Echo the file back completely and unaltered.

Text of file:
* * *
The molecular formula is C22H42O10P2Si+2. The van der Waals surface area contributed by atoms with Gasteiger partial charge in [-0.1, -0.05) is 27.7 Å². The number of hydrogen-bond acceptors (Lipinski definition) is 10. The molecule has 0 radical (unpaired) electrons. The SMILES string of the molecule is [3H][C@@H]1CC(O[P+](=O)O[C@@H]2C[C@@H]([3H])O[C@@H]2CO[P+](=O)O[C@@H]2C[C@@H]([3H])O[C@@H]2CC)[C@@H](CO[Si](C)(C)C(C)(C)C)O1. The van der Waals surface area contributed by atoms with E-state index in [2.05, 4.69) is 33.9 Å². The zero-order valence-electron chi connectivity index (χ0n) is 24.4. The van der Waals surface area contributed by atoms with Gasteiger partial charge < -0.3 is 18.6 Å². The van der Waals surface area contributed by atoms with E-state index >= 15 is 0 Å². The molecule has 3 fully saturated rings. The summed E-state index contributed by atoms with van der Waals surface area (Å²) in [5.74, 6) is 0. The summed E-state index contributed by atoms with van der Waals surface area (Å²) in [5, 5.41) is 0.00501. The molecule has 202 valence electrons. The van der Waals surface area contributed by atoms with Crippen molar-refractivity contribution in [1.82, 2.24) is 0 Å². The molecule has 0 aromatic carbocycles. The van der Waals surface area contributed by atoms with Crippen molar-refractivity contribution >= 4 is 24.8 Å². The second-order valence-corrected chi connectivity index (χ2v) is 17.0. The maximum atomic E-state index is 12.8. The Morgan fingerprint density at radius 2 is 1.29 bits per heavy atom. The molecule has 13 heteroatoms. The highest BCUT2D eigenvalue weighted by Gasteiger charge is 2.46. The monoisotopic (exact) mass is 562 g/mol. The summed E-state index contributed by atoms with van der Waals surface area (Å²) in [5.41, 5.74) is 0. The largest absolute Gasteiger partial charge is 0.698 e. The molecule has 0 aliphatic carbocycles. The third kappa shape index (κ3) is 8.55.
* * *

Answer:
The molecular formula is C22H42O10P2Si+2. The van der Waals surface area contributed by atoms with Gasteiger partial charge in [-0.1, -0.05) is 27.7 Å². The number of hydrogen-bond acceptors (Lipinski definition) is 10. The molecule has 0 radical (unpaired) electrons. The SMILES string of the molecule is [3H][C@@H]1CC(O[P+](=O)O[C@@H]2C[C@@H]([3H])O[C@@H]2CO[P+](=O)O[C@@H]2C[C@@H]([3H])O[C@@H]2CC)[C@@H](CO[Si](C)(C)C(C)(C)C)O1. The van der Waals surface area contributed by atoms with E-state index in [2.05, 4.69) is 33.9 Å². The zero-order valence-electron chi connectivity index (χ0n) is 24.4. The van der Waals surface area contributed by atoms with Gasteiger partial charge < -0.3 is 18.6 Å². The van der Waals surface area contributed by atoms with E-state index >= 15 is 0 Å². The molecule has 3 fully saturated rings. The summed E-state index contributed by atoms with van der Waals surface area (Å²) in [5.74, 6) is 0. The summed E-state index contributed by atoms with van der Waals surface area (Å²) in [5, 5.41) is 0.00501. The molecule has 202 valence electrons. The van der Waals surface area contributed by atoms with Crippen molar-refractivity contribution in [1.82, 2.24) is 0 Å². The molecule has 0 aromatic carbocycles. The van der Waals surface area contributed by atoms with Crippen molar-refractivity contribution >= 4 is 24.8 Å². The second-order valence-corrected chi connectivity index (χ2v) is 17.0. The maximum atomic E-state index is 12.8. The Morgan fingerprint density at radius 2 is 1.29 bits per heavy atom. The molecule has 13 heteroatoms. The highest BCUT2D eigenvalue weighted by Gasteiger charge is 2.46. The monoisotopic (exact) mass is 562 g/mol. The summed E-state index contributed by atoms with van der Waals surface area (Å²) in [5.41, 5.74) is 0. The largest absolute Gasteiger partial charge is 0.698 e. The molecule has 0 aliphatic carbocycles. The third kappa shape index (κ3) is 8.55.